The State Department recently announced that it would not be accepting any more EB-3 visa applications for foreign nurses this year due to an administrative backlog. This has left thousands of international nurses and other healthcare professionals around the country in limbo and without a clear direction.
While the decision was actually announced in April, there have been no changes, and foreign nurses and hospitals are left scrambling. It’s long been reported the nursing shortage in the U.S. is dire and only worsened during COVID. Healthcare systems tried to fill the voids with foreign-educated nurses.
For example, a recent report from the Kansas Hospital Association (KHA) found that 21% of registered nursing jobs in the state went unfilled. “Just to kind of put that in perspective, we need four nurses on a unit,” said Cindy Samuelson with the KHA. “If we’re thinking of percentages 25%, that means we only have three.”
It’s easy to say that COVID is the reason for the severe nursing shortage, but the truth is other factors such as retirement, burnout, and the increased demand for healthcare have all contributed to the ongoing shortage. Hospitals have had to find unique ways to fill the voids and foreign nurses were a reasonable solution.
Some may argue this is not ideal, or even a realistic long-term solution; however, it does fill vacancies, help with short staffing, and improve the quality of care provided to patients on any given unit. Stormont Vail Health System in Topeka, Kansas has 100 nurses set to start in the fall after recruitment efforts. Unfortunately, as of right now, they will not be permitted to start because of the halt on visas.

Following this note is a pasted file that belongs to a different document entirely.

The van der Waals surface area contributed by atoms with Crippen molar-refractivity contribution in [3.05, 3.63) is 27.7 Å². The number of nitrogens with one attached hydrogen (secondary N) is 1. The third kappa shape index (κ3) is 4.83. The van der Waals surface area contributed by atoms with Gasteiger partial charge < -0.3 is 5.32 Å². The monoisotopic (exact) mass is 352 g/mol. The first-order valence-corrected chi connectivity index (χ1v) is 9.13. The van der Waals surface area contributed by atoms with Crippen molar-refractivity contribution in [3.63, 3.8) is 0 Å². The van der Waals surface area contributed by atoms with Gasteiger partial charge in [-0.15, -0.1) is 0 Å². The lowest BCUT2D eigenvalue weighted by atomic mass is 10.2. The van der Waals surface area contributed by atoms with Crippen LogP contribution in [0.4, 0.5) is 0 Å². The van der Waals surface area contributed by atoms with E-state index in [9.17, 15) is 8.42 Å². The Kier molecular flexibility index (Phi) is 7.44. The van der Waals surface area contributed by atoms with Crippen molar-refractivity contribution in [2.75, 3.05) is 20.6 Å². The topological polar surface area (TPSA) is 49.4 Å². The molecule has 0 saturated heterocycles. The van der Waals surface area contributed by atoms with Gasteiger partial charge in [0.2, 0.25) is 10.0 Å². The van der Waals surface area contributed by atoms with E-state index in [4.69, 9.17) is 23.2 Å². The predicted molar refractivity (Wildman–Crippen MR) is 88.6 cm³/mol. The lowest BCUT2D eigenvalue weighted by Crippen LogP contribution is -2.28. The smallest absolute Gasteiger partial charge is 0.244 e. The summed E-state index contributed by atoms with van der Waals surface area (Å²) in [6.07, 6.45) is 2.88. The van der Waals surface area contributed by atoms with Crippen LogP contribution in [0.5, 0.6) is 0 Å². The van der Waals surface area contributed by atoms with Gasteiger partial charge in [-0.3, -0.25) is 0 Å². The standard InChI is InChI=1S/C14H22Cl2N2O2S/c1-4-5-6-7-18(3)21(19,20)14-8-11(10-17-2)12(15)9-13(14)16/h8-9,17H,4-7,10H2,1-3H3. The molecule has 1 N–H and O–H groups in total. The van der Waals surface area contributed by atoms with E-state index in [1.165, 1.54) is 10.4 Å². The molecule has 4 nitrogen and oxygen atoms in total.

“We were shocked and disappointed. Nobody anticipated that,” said International Recruitment Manager Tiffany Beyer. The worst part? It’s unclear how long the delays will be with some being told visa applications will restart in 2024 and others heard 2025.
Not only are the hospitals and the nurses in limbo, but current staff are becoming frustrated with the delays. Jobs have been promised to nurses to help alleviate the patient loads and provided more coverage but there is no start date in sight.
At Henry Ford Health in Detroit, Eric Wallis DNP, RN, senior vice president, and chief nursing officer indicated that more than 400 international nurses have accepted jobs within the healthcare system. Their visas are currently stalled leaving the positions vacated. The larger issue is hospitals are not able or unwilling to fill these positions with local nurses as there have already been contracts written and offers extended.
“They can open up additional EB3 visas, just for nurses,” said Wallis. “And that’s really what we have advocated for is to be a little more surgical in that approach.”